Financial catastrophe, backsliding into poverty, or even failing to seek care until it’s too late- these are just a few of the enormous risks medical expenses create for the world’s poor. There is a long history of the private sector addressing financial barriers for individuals through micro insurance, or targeting health insurance for low-income households in developing countries.
The Center for Health Market Innovations profiles 145 programs that are providing micro insurance to the world’s poor. These innovators are working to meet the demand for low-cost, quality healthcare through the provision of insurance.
But is this demand real? Recent research and third party evaluations have come to a surprising conclusion—although microinsurance meets a tremendous need, consumer demand remains surprisingly low.
Studies have found two primary causes for this perceived lack of demand.
- The Knowledge Gap - Studies have consistently found that low-income consumers do not understand the concepts behind health insurance, or how it can protect them. In fact, insurance is often considered a scam!
- An Inability to Pay - Even when micro insurance companies subsidize their premiums to reach low-income consumers, potential clients are incredibly price sensitive. Striking a balance between achieving financial sustainability and gaining customers is a challenge.
Micro insurance programs around the world face similar challenges when starting their operations, but they are also adapting their business models to address this trend.
Creating Trust through Community Engagement
Programs in the CHMI database are launching consumer education programs to teach potential customers about the benefits of micro insurance and build trust in an unfamiliar system.
The Cambodian Organisation for Assistance to Families and Widows (CAAFW) launched a social marketing program at the village level to identify potential enrollees and educate communities. CAAFW holds village meetings where village chiefs, local volunteers and CAAFW promoters encourage new communities to join the micro insurance scheme; after the group meetings, promoters follow up with individual house calls. Communities that participated in the social marketing campaign reported high enrollment rates and a positive perception of CAAFW. From 2009-2011, the program measured a decrease in child mortality, lowered per capita health expenditures and higher incidence of mid-wife attended births in members.
Similarly, the Nyakibale Insurance Scheme in Uganda uses a community-based approach to mobilize and sensitize potential customers regarding the importance of health insurance. The community votes on appropriate, quarterly premiums and is responsible for collecting them; un-used funds are allocated to income-generating projects. The insurance scheme recruits enrollees through microfinance institutions, schools, religious groups and Ngozi (burial) groups.
Modifying Payment Schedules
Many micro insurance programs target the very poorest families, which poses challenges for enrollees to pay premiums. Innovators are changing the payment mechanisms of premiums to smooth out the risk of paying up-front premiums.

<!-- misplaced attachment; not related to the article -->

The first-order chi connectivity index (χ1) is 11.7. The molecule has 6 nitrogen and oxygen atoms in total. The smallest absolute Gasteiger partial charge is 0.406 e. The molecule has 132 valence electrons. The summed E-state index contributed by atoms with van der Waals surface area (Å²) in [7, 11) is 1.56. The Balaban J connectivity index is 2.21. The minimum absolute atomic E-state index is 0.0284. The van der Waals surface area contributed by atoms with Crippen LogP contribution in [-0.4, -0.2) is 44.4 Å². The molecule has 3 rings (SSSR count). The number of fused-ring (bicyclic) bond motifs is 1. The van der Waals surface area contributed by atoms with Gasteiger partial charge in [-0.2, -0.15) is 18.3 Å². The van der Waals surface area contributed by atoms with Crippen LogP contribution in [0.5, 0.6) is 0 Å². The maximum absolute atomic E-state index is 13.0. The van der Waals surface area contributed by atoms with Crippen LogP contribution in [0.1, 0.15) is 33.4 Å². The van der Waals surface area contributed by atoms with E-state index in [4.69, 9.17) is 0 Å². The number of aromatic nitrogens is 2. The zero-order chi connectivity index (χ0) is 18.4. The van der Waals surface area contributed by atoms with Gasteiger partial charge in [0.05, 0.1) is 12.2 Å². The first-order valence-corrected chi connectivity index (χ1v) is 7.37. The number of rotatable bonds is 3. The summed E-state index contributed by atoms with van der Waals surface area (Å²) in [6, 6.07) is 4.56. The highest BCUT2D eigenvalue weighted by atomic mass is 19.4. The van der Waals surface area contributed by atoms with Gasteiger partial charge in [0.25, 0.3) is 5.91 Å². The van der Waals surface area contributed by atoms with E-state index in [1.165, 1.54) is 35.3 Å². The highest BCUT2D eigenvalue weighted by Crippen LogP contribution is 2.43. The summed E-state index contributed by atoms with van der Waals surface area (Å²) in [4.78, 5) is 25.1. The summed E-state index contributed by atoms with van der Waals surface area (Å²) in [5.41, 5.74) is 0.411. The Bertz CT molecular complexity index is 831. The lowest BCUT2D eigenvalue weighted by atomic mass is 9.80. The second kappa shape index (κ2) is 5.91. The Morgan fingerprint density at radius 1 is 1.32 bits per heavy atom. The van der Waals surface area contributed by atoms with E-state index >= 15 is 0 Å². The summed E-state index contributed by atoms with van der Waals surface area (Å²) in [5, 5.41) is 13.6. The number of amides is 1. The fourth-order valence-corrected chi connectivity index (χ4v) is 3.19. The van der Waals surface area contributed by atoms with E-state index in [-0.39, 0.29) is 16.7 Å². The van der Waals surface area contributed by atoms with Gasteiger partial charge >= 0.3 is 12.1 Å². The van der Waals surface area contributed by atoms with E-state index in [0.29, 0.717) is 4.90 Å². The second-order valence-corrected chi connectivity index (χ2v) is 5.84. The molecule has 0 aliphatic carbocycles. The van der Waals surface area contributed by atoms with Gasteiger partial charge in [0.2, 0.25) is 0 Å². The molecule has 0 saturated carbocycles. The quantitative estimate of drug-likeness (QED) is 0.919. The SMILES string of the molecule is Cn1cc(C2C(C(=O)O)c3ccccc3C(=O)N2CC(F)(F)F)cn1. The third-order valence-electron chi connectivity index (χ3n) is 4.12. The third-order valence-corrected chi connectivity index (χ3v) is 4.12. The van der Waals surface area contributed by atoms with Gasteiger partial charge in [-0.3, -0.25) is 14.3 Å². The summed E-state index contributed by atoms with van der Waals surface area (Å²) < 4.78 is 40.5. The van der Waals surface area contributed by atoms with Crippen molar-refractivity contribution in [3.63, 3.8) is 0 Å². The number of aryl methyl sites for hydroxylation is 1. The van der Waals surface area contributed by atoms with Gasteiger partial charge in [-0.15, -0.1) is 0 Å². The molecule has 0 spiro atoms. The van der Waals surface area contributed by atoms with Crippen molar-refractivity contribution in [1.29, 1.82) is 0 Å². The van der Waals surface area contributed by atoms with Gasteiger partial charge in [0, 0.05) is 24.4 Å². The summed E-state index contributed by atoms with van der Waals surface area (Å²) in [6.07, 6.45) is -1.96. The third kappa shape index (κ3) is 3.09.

For example, the Bwamanda Insurance Scheme collects its yearly premium directly after the local agricultural cooperative purchases crops from the community, thereby lessening the financial shock of paying an up-front premium.
The Association d’Entraide des Femmes (AssEF) in Benin found that customers were able to pay monthly premiums, but not an annual fee. After discovering that customers were having trouble paying the monthly fee at the end of the year, AssEF encouraged members to pay an additional portion at the beginning of the year, which prevented members from missing their end-of-year premium payments.
Narrowing Coverage to Reduce Premiums
Many innovators in the database began their program by offering a wide range of services with a higher premium or a higher out-of-pocket cost for members. But after noticing weak demand and low enrollment, many programs have narrowed the scope of services or illnesses covered, thereby making the insurance scheme more attractive.
For example, Aseguradora Rural in Guatemala used extensive market research to design their health insurance plan around low-income, rural women’s most pressing health needs. They found that cervical cancer was the top concern for over 70% of women, while clients were not interested in paying premiums for maternity coverage. Aseguradora designed a specific package of care around these defined needs.
MicroEnsure, a large health insurance intermediary operating in fifteen countries, tailors its health insurance packages to each country’s market. In Tanzania, for example, a consumer study illustrated that the majority of potential customers would rather purchase insurance that provided unlimited coverage for Tanzanian’s five main causes of illness (malaria, maternity, diarrheal disease, pneumonia, and acute respiratory infection) as opposed to having treatment caps for all health risks. MicroEnsure negotiated with hospitals to cover only the five conditions and a reduced rate—thereby lowering premiums—and sold the product through the Anglican Church to build consumer’s trust.
These programs show that even when faced with unexpected challenges, innovators continually adapt to meet the needs of the world’s poor. To explore more microinsurance innovators profiled by CHMI, click here.